Use Flubber to Model Ice Shelf-Glacier Interactions and Sea Level Rise

Use Flubber to Model Ice Shelf-Glacier Interactions and Sea Level Rise

Grade Level

6 - 8

minutes

15 min - 1 hr

subject

Earth Science

Activity Type: , ,

Meet the scientist:

Lynn Kaluzienski is a student research scientist with the Climate Change Institute at the University of Maine. Lynn is a glaciologist and will be conducting field research and gathering data to better understand changes occurring in the Ross Ice Shelf, which happens to be the largest ice shelf in Antarctica. Using the data she collects, Lynn will develop a model to make predictions about the future of the Ross Ice Shelf and its effect on sea level rise. Follow her mission through the 4-H Follow a Researcher™ program!

 

What’s an ice shelf?

Map-antarctica-ross-ice-shelf-red-xIce shelves are thick slabs of ice floating on water, formed by glaciers and ice sheets that flow from land towards the coastline. Ice shelves are constantly pushed out into the sea by the glaciers behind them, but instead of growing continuously into the ocean as they advance, chunks of ice shelves are broken off to form icebergs in a process called calving. Warm ocean water also causes the underside of an ice shelf to melt.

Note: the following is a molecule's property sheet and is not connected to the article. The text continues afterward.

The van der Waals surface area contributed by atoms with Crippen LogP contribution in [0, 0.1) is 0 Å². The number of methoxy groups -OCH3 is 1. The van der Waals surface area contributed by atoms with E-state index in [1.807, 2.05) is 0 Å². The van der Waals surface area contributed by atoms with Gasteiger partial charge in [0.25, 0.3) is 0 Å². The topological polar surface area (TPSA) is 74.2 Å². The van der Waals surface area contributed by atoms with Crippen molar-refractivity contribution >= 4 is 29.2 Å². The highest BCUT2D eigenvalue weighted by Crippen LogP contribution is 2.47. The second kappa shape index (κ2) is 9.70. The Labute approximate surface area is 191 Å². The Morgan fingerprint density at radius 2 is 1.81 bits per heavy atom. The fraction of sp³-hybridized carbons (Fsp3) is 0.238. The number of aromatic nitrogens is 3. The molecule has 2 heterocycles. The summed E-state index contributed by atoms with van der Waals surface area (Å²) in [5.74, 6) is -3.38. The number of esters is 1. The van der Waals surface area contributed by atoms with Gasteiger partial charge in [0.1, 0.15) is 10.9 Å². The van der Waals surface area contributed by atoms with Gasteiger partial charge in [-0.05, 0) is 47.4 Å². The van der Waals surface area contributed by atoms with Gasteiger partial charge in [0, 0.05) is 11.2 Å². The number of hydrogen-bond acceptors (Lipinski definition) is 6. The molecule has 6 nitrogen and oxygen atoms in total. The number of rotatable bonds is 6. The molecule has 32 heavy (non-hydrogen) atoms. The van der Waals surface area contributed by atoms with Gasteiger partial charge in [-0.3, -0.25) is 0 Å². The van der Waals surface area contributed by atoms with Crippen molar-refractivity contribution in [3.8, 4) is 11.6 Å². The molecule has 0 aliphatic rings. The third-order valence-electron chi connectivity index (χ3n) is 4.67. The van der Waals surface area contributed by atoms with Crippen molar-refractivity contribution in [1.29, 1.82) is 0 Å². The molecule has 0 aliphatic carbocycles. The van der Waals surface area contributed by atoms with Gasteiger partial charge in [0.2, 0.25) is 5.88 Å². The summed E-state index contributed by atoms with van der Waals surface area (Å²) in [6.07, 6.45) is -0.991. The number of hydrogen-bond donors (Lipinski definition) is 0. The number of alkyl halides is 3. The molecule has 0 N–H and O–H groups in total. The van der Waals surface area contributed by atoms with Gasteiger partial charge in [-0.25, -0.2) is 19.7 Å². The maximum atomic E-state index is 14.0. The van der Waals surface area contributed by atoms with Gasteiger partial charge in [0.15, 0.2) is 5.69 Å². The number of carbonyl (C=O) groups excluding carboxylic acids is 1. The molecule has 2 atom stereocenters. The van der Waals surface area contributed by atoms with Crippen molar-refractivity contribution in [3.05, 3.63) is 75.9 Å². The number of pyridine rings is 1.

Simplified cartoon of a tributary glacier feeding into an ice shelf, showing the grounding line (where the glacier begins to float). AntarcticGlaciers.org. CC BY-NC-SA 3.0.

Despite what you might expect, the sea level does not rise when ice shelves melt and break apart since they are already floating on the ocean surface. However, when glaciers flow from land into the ocean, they do contribute to sea level rise by contributing water that was trapped on land out to the ocean.

So why is Lynn studying the Ross Ice Shelf if it’s not going to directly affect sea level? What’s the connection?

Big question: How do ice shelves play a role in sea level rise?

To find our answer, we will be using a skill practiced by all scientists to develop scientific knowledge: Developing and Using Models.